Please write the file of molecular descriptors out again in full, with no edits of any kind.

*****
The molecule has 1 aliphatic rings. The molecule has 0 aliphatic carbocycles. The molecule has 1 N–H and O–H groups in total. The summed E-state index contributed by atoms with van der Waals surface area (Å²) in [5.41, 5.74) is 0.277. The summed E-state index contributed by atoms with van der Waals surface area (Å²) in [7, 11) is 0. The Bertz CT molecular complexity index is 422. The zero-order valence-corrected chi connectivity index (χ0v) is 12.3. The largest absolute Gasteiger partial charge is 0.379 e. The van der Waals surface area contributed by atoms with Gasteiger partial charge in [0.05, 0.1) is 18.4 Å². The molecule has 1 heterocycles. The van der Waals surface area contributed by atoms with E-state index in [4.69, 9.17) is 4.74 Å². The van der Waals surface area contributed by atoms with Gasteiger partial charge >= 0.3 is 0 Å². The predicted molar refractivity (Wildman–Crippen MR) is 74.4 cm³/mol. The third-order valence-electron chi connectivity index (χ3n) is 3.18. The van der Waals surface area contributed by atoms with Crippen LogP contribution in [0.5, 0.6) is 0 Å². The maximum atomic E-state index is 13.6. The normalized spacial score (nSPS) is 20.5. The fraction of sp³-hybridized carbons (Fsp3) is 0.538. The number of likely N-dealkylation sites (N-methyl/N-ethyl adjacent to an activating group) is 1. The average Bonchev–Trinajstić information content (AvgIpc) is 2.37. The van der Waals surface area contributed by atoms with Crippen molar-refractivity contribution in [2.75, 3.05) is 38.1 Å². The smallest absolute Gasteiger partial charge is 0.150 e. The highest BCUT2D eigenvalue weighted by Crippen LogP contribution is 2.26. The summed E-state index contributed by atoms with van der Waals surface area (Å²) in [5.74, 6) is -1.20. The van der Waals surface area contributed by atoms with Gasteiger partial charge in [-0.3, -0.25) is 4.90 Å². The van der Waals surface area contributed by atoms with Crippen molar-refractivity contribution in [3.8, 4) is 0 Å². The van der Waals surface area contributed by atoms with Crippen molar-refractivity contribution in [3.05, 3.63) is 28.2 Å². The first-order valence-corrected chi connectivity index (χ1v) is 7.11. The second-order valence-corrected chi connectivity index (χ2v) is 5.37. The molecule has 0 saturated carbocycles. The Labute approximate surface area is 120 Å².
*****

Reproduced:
The molecule has 1 aliphatic rings. The molecule has 0 aliphatic carbocycles. The molecule has 1 N–H and O–H groups in total. The summed E-state index contributed by atoms with van der Waals surface area (Å²) in [5.41, 5.74) is 0.277. The summed E-state index contributed by atoms with van der Waals surface area (Å²) in [7, 11) is 0. The Bertz CT molecular complexity index is 422. The zero-order valence-corrected chi connectivity index (χ0v) is 12.3. The largest absolute Gasteiger partial charge is 0.379 e. The van der Waals surface area contributed by atoms with Gasteiger partial charge in [0.05, 0.1) is 18.4 Å². The molecule has 1 heterocycles. The van der Waals surface area contributed by atoms with E-state index in [4.69, 9.17) is 4.74 Å². The van der Waals surface area contributed by atoms with Gasteiger partial charge >= 0.3 is 0 Å². The predicted molar refractivity (Wildman–Crippen MR) is 74.4 cm³/mol. The third-order valence-electron chi connectivity index (χ3n) is 3.18. The van der Waals surface area contributed by atoms with Crippen LogP contribution in [0.5, 0.6) is 0 Å². The maximum atomic E-state index is 13.6. The normalized spacial score (nSPS) is 20.5. The fraction of sp³-hybridized carbons (Fsp3) is 0.538. The number of likely N-dealkylation sites (N-methyl/N-ethyl adjacent to an activating group) is 1. The average Bonchev–Trinajstić information content (AvgIpc) is 2.37. The van der Waals surface area contributed by atoms with Crippen molar-refractivity contribution in [2.75, 3.05) is 38.1 Å². The smallest absolute Gasteiger partial charge is 0.150 e. The highest BCUT2D eigenvalue weighted by Crippen LogP contribution is 2.26. The summed E-state index contributed by atoms with van der Waals surface area (Å²) in [5.74, 6) is -1.20. The van der Waals surface area contributed by atoms with Gasteiger partial charge in [-0.3, -0.25) is 4.90 Å². The van der Waals surface area contributed by atoms with Crippen molar-refractivity contribution in [3.8, 4) is 0 Å². The van der Waals surface area contributed by atoms with Crippen molar-refractivity contribution in [3.05, 3.63) is 28.2 Å². The first-order valence-corrected chi connectivity index (χ1v) is 7.11. The second-order valence-corrected chi connectivity index (χ2v) is 5.37. The molecule has 0 saturated carbocycles. The Labute approximate surface area is 120 Å².